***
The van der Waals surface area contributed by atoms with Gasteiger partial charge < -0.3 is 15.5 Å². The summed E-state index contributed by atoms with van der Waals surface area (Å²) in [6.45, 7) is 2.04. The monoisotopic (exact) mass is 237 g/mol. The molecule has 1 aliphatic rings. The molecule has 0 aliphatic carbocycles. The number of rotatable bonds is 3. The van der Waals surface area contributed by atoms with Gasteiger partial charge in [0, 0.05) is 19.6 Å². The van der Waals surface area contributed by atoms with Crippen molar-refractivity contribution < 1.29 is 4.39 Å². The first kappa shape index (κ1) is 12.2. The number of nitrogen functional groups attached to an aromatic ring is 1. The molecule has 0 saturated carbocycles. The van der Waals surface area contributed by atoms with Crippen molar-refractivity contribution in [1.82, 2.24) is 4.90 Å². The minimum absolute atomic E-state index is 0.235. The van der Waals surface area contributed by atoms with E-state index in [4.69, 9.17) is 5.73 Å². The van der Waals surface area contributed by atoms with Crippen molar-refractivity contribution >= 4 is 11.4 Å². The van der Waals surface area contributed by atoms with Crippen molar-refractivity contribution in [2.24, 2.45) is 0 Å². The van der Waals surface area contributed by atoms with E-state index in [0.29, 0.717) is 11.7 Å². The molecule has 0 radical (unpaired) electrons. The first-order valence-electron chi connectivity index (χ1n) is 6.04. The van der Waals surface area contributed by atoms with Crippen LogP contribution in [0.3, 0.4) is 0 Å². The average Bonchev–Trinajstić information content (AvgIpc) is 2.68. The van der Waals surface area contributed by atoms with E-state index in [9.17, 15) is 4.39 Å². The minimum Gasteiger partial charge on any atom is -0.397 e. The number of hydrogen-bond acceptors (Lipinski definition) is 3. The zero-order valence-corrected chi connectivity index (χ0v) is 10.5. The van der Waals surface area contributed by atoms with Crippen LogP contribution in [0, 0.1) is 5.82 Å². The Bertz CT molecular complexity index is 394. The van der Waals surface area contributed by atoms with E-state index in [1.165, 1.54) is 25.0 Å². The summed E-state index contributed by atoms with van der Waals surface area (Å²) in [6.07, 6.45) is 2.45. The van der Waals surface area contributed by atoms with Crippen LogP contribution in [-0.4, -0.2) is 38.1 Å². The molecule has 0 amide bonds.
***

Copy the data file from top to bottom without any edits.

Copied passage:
The van der Waals surface area contributed by atoms with Gasteiger partial charge < -0.3 is 15.5 Å². The summed E-state index contributed by atoms with van der Waals surface area (Å²) in [6.45, 7) is 2.04. The monoisotopic (exact) mass is 237 g/mol. The molecule has 1 aliphatic rings. The molecule has 0 aliphatic carbocycles. The number of rotatable bonds is 3. The van der Waals surface area contributed by atoms with Gasteiger partial charge in [0, 0.05) is 19.6 Å². The van der Waals surface area contributed by atoms with Crippen molar-refractivity contribution < 1.29 is 4.39 Å². The first kappa shape index (κ1) is 12.2. The number of nitrogen functional groups attached to an aromatic ring is 1. The molecule has 0 saturated carbocycles. The van der Waals surface area contributed by atoms with Crippen molar-refractivity contribution in [1.82, 2.24) is 4.90 Å². The minimum absolute atomic E-state index is 0.235. The van der Waals surface area contributed by atoms with E-state index in [4.69, 9.17) is 5.73 Å². The van der Waals surface area contributed by atoms with Crippen molar-refractivity contribution >= 4 is 11.4 Å². The van der Waals surface area contributed by atoms with Crippen molar-refractivity contribution in [2.24, 2.45) is 0 Å². The van der Waals surface area contributed by atoms with E-state index in [0.29, 0.717) is 11.7 Å². The molecule has 0 radical (unpaired) electrons. The first-order valence-electron chi connectivity index (χ1n) is 6.04. The van der Waals surface area contributed by atoms with Crippen LogP contribution in [0.3, 0.4) is 0 Å². The average Bonchev–Trinajstić information content (AvgIpc) is 2.68. The van der Waals surface area contributed by atoms with E-state index in [9.17, 15) is 4.39 Å². The minimum Gasteiger partial charge on any atom is -0.397 e. The number of hydrogen-bond acceptors (Lipinski definition) is 3. The zero-order valence-corrected chi connectivity index (χ0v) is 10.5. The van der Waals surface area contributed by atoms with Crippen LogP contribution in [0, 0.1) is 5.82 Å². The Bertz CT molecular complexity index is 394. The van der Waals surface area contributed by atoms with E-state index in [1.165, 1.54) is 25.0 Å². The summed E-state index contributed by atoms with van der Waals surface area (Å²) in [6.07, 6.45) is 2.45. The van der Waals surface area contributed by atoms with Crippen LogP contribution in [-0.4, -0.2) is 38.1 Å². The molecule has 0 amide bonds.